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human actions either praifeworthy or culpable. Indeed, to make a complete crime, cognizable by human laws, there must be both a will and an act. For though, in foro confcientiae, a fixed defign or will to do an unlawful act is almost as heinous as the commif'fion of it, yet, as no temporal tribunal can search the heart, or fathom the intentions of the mind, otherwife than as they are demonstrated by outward actions, it therefore cannot punish for what it cannot know. For which reason in all temporal jurifdictions an overt act, or fome open evidence of an intended crime, is neceffary, in order to demonftrate the depravity of the will, before the man is liable to punishment. And, as a vitious will without a vitious act is no civil crime, fo, on the other hand, an unwarrantable act without a vitious will is no crime at all. So that to constitute a crime against human laws, there must be, first, a vitious will; and, fecondly, an unlawful act confequent upon fuch vitious will.

Now there are three cases, in which the will does not join with the act 1. Where there is a defect of understanding. For where there is no difcernment, there is no choice; and where there is no choice, there can be no act of the will, which is nothing else but a determination of one's choice, to do or to abstain from a particular action: he therefore, that has no understanding, can have no will to guide his conduct. 2. Where there is understanding and will fufficient, refiding in the party; but not called forth and exerted at the time of the action done: which is the case of all offences committed by chance or ignorance. Here the will fits neuter; and neither concurs with the act, nor difagrees to it. 3. Where the action is constrained by fome outward force and violence. Here the will counteracts the deed; and is fo far from concurring with, that it loaths and difagrees to, what the man is obliged to perform. It will be the business of the prefent chapter briefly to confider all the feveral species of defect in will, as they fall under fome one or other of these general heads: as infancy, idiocy, lunacy, and intoxication, which fall under the firft clafs; misfortune, and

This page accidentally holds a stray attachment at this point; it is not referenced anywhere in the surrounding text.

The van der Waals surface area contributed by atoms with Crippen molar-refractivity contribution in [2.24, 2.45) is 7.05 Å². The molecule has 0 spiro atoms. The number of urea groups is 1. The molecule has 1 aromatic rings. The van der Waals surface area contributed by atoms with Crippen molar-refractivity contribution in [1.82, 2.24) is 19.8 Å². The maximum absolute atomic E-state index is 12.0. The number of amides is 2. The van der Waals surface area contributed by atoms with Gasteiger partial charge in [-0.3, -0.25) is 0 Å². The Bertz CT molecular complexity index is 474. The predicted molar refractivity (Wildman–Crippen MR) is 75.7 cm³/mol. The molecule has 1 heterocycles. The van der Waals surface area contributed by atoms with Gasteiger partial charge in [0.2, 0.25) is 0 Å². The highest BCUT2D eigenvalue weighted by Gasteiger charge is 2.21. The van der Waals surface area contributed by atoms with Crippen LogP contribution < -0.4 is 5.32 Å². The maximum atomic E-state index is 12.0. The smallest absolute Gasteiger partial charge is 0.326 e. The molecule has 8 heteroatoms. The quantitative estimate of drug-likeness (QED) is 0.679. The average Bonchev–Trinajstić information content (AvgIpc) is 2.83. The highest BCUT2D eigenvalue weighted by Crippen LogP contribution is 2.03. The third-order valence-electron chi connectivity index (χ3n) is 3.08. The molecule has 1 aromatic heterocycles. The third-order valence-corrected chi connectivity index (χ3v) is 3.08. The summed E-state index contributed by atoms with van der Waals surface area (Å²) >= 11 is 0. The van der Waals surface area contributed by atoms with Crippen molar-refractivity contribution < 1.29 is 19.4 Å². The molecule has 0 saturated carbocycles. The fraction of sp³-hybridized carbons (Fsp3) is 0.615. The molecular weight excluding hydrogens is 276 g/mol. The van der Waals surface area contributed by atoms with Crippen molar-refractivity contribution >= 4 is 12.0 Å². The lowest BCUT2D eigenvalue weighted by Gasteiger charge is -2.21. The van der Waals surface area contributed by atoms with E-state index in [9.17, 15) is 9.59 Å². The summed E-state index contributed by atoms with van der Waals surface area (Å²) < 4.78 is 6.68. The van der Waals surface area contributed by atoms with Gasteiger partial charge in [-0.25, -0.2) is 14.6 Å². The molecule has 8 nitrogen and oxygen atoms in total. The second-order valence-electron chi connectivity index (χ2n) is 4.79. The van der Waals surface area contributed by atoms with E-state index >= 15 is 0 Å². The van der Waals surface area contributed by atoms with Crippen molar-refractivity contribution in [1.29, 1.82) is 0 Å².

ignorance, which may be referred to the fecond; and compulfion or neceffity, which may properly rank in the third.

I. FIRST, we will confider the cafe of infancy, or nonage; which is a defect of the understanding. Infants, under the age of difcretion, ought not to be punished by any criminal profecution whatever. What the age of discretion is, in various nations is matter of some variety. The civil law distinguished the age of minors, or those under twenty five years old, into three stages: infantia, from the birth till seven years of age; pueritia, from feven to fourteen; and pubertas from fourteen upwards. The period of pueritia, or childhood, was again subdivided into two equal parts; from seven to ten and an half was aetas infantiae proxima; from ten and an half to fourteen was aetas pubertati proxima. During the first stage of infancy, and the next half ftage of childhood, infantiae proxima, they were not punishable for any crime. During the other half stage of childhood, approaching to puberty, from ten and an half to fourteen, they were indeed punishable, if found to be doli capaces, or capable of mischief; but with many mitigations, and not with the utmost rigor of the law. During the last stage (at the age of puberty, and afterwards) minors were liable to be punished, as well capitally, as otherwise.

THE law of England does in fome cases privilege an infant, under the age of twenty one, as to common misdemefnors; fo as to escape fine, imprisonment, and the like: and particularly in cafes of omiffion, as not repairing a bridge, or a highway, and other fimilar offences: for, not having the command of his fortune till twenty one, he wants the capacity to do those things, which the law requires. But where there is rious breach of the peace, a riot, battery, or the like, (which infants, when full grown, are at least as liable as others to

a 1 Hawk. P. C. 2.

Inft. 3.20.10.

C 1 Hal. P. C. 20, 21, 22.

any noto


commit) for these an infant, above the age of fourteen, is equally liable to fuffer, as a perfon of the full age of twenty one.